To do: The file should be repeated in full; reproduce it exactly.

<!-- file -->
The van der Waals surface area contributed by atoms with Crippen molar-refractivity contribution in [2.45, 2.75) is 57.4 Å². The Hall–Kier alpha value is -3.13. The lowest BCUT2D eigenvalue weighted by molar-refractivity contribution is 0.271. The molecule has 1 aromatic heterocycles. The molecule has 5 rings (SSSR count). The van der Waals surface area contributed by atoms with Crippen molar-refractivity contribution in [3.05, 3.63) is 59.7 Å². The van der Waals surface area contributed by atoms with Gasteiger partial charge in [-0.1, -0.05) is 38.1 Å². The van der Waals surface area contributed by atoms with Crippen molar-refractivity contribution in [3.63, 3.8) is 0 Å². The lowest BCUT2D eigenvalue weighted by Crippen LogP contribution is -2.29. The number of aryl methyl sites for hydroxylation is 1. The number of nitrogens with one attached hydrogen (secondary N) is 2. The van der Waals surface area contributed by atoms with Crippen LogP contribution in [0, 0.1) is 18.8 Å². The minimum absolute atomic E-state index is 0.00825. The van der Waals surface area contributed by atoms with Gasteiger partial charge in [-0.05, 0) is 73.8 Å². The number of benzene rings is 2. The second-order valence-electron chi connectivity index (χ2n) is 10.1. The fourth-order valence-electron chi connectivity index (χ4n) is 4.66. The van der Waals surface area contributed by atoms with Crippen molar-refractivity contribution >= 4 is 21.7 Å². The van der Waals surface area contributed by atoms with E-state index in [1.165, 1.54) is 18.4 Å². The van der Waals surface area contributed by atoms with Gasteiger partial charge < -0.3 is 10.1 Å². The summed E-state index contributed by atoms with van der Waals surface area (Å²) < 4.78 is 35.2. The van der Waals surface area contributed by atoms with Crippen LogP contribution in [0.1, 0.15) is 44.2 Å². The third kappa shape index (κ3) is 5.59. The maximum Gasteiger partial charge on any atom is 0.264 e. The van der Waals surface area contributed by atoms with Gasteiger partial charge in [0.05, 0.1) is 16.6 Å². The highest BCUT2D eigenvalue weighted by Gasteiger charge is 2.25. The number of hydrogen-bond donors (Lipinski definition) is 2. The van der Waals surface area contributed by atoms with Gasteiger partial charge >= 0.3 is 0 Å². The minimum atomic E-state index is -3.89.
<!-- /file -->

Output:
The van der Waals surface area contributed by atoms with Crippen molar-refractivity contribution in [2.45, 2.75) is 57.4 Å². The Hall–Kier alpha value is -3.13. The lowest BCUT2D eigenvalue weighted by molar-refractivity contribution is 0.271. The molecule has 1 aromatic heterocycles. The molecule has 5 rings (SSSR count). The van der Waals surface area contributed by atoms with Crippen molar-refractivity contribution in [3.05, 3.63) is 59.7 Å². The van der Waals surface area contributed by atoms with Gasteiger partial charge in [-0.1, -0.05) is 38.1 Å². The van der Waals surface area contributed by atoms with Crippen molar-refractivity contribution in [3.63, 3.8) is 0 Å². The lowest BCUT2D eigenvalue weighted by Crippen LogP contribution is -2.29. The number of aryl methyl sites for hydroxylation is 1. The number of nitrogens with one attached hydrogen (secondary N) is 2. The van der Waals surface area contributed by atoms with Crippen LogP contribution in [0, 0.1) is 18.8 Å². The minimum absolute atomic E-state index is 0.00825. The van der Waals surface area contributed by atoms with Gasteiger partial charge in [-0.05, 0) is 73.8 Å². The number of benzene rings is 2. The second-order valence-electron chi connectivity index (χ2n) is 10.1. The fourth-order valence-electron chi connectivity index (χ4n) is 4.66. The van der Waals surface area contributed by atoms with Crippen molar-refractivity contribution >= 4 is 21.7 Å². The van der Waals surface area contributed by atoms with E-state index in [1.165, 1.54) is 18.4 Å². The van der Waals surface area contributed by atoms with Gasteiger partial charge < -0.3 is 10.1 Å². The summed E-state index contributed by atoms with van der Waals surface area (Å²) < 4.78 is 35.2. The van der Waals surface area contributed by atoms with Crippen LogP contribution in [0.1, 0.15) is 44.2 Å². The third kappa shape index (κ3) is 5.59. The maximum Gasteiger partial charge on any atom is 0.264 e. The van der Waals surface area contributed by atoms with Gasteiger partial charge in [0.05, 0.1) is 16.6 Å². The highest BCUT2D eigenvalue weighted by Gasteiger charge is 2.25. The number of hydrogen-bond donors (Lipinski definition) is 2. The van der Waals surface area contributed by atoms with Gasteiger partial charge >= 0.3 is 0 Å². The minimum atomic E-state index is -3.89.